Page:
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3/14/06                                                                                       View Comments

Evolution, not Revolution

sent in by Piprus

I thought about not bothering with telling my evolution to unbelief, but then as a new poster I thought it might be better to at least introduce myself somehow. It's a boring uneventful story, no doubt shared by many others here. An evolution, not a revolution...a gradual process.

I came from a small family. Two parents, two sons. My father, and his family were agnostics who never went to church, and didn't incorporate any religious beliefs into their activities or lifestyles. My mother's side was southern baptist, although my mother herself was very liberal and tolerant in her beliefs. She was never a regular churchgoer either. She was a "nominal" Christian. I was introduced to church and Sunday school by my maternal grandmother and aunt, at the age of 10. Well, when I got my head filled with a typical hellfire and brimstone sermon every Sunday, it wasn't long before I became so scared I might die "unsaved" and end up in hell, chained, burning for ever. So, I answered the altar call one Sunday morning, and thought I had everything taken care of.

My parents reacted mildly, no condemnation or anything, but simply accepted it. I quickly became a little evangelist, preaching, singing hymns, carrying a bible around, the whole nine yards. When I got carried away my mother, whom I will be forever grateful to, would lovingly but firmly teach me not to condemn other people, that the bible was full of contradictions, that god would probably not be so quick to send everybody to hell, but would consider everyone's basic goodness. My grandmother, although a true fundamentalist baptist, was likewise a tolerant, caring, loving person every moment (too bad so many fundies aren't like her).

A couple of years after my conversion, we moved to a new location, too far away for me to go to the same church. So, I stopped attending altogether. At age 12 I was starting adolescence anyway, so a lot of changes were going on. At age 15 my aunt, who was now married, and my uncle lived nearby and started taking me to their baptist church. It was much different than it had been. Now, it was more of a social scene than anything else. I didn't take the preaching and the doctrines too seriously, but I did enjoy hanging out with friends and singing in the choir. But when I got my driver's license at 16, things started changing again. I had wheels! It was the end of churchgoing for me. I still identified myself as a baptist, but was now, like my mother, a "nominal Christian", in name only. I had better things to do than go to church.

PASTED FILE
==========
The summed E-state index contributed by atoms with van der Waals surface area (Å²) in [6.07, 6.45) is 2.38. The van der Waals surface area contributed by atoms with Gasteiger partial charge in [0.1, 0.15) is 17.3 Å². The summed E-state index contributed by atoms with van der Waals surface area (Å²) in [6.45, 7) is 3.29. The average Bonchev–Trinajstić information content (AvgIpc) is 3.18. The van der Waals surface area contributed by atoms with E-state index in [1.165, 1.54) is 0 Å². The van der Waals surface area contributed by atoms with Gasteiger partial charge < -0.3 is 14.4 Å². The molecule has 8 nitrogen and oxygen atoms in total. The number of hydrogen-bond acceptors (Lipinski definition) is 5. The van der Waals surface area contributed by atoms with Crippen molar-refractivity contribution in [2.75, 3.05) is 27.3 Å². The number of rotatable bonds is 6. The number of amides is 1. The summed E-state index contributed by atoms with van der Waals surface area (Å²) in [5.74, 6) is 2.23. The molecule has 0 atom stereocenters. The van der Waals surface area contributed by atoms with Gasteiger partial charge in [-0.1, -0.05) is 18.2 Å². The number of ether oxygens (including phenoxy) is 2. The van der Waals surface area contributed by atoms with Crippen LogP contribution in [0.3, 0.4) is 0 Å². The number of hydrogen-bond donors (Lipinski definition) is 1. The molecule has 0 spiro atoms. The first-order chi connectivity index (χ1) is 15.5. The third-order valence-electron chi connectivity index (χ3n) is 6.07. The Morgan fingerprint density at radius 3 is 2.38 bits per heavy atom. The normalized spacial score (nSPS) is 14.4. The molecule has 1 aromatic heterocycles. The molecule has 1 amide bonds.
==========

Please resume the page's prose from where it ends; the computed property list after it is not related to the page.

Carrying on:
Like the typical teen, I was developing not only physically but intellectually, and I saw the contradictions of the "perfect" bible, the nonsensical aspect of the message. "If god is so loving, why is the whole religion based on terror?" I studied history, other cultures, and concluded that religions are built to support cultural beliefs and keep communities together and stable. Christianity offers a hope for a better life to those in despair, offers comfort to those who have a tough time accepting that life on planet earth is just plain ugly, sometimes.

I married a young woman who was the granddaughter of a pentecostal minister, and who was, like me, a renegade but still a nominal Christian. Her mother still attended a COG church, and one Sunday, just for fun, and curiosity on my part, we went to her church. Well, I got treated to the whole show. Speaking in tongues, prophesying, interpretation of tongues (by the pastor, of course), rolling around in the isles, the whole shebang. Needless to say, I found it absurd. The baptists consider this kind of thing heretical and non biblical, but nowadays I don't care. That was the last time I went to church, now about 25 years ago.

Over the years, besides my own musings on the absurdities of Christian doctrine, I read essays by other great thinkers: deists, agnostics, atheists. People like Robert Ingersoll, Joseph Lewis, H.L. Mencken, Mark Twain, Thomas Paine, and others. And, gradually, Christianity became for me what I believe it to be. Just another human religion, built around myths and fantasies. There is no evidence to believe in a god as portrayed in the bible, Jesus is a mythical character perhaps built around the life of an ancient evangelical Essene, there is no evidence for any afterlife, etc. For years I was a nominal Christian, an unbeliever who still identified with my childhood beliefs, until I finally faced the fact that I was actually an atheist. So, I may as well be what I really am.

And I feel much better that I do. It's been a long time ago.

So, my leaving Christian beliefs behind was a gradual process of intellectual growth and accepting what makes sense, rejecting what does not. I was never abused or condemned by any fellow Christians, or anything of the sort. I simply went my own way. And I have nothing to be ashamed of.

Maryland
USA
Joined: 10
Left: Circa 18
Was: Born again southern baptist
Now: Atheist
Why did you become a Christian? Scared into it
Why did you de-convert? No longer made sense
russw51 at earthlink dot net